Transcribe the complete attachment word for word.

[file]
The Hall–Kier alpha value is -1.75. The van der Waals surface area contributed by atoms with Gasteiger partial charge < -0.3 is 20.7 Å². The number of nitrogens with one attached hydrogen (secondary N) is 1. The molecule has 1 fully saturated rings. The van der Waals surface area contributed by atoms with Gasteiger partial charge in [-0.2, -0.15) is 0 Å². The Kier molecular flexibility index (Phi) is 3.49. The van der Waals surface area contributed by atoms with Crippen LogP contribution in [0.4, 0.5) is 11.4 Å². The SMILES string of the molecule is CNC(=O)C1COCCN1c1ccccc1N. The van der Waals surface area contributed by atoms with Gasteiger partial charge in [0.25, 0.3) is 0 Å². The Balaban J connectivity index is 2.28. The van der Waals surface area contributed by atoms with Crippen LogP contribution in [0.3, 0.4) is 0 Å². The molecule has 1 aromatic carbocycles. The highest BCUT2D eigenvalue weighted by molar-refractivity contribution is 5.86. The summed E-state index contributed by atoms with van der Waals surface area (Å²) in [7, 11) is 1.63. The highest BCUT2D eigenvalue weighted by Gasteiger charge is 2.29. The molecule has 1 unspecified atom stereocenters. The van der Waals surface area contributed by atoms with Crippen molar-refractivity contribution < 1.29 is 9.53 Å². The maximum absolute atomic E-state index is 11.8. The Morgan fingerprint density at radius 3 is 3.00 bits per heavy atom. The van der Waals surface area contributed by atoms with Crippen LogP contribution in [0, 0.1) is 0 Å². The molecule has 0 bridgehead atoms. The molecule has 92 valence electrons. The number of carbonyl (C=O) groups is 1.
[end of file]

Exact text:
The Hall–Kier alpha value is -1.75. The van der Waals surface area contributed by atoms with Gasteiger partial charge < -0.3 is 20.7 Å². The number of nitrogens with one attached hydrogen (secondary N) is 1. The molecule has 1 fully saturated rings. The van der Waals surface area contributed by atoms with Gasteiger partial charge in [-0.2, -0.15) is 0 Å². The Kier molecular flexibility index (Phi) is 3.49. The van der Waals surface area contributed by atoms with Crippen LogP contribution in [0.4, 0.5) is 11.4 Å². The SMILES string of the molecule is CNC(=O)C1COCCN1c1ccccc1N. The van der Waals surface area contributed by atoms with Gasteiger partial charge in [0.25, 0.3) is 0 Å². The Balaban J connectivity index is 2.28. The van der Waals surface area contributed by atoms with Crippen LogP contribution in [0.3, 0.4) is 0 Å². The molecule has 1 aromatic carbocycles. The highest BCUT2D eigenvalue weighted by molar-refractivity contribution is 5.86. The summed E-state index contributed by atoms with van der Waals surface area (Å²) in [7, 11) is 1.63. The highest BCUT2D eigenvalue weighted by Gasteiger charge is 2.29. The molecule has 1 unspecified atom stereocenters. The van der Waals surface area contributed by atoms with Crippen molar-refractivity contribution < 1.29 is 9.53 Å². The maximum absolute atomic E-state index is 11.8. The Morgan fingerprint density at radius 3 is 3.00 bits per heavy atom. The van der Waals surface area contributed by atoms with Crippen LogP contribution in [0, 0.1) is 0 Å². The molecule has 0 bridgehead atoms. The molecule has 92 valence electrons. The number of carbonyl (C=O) groups is 1.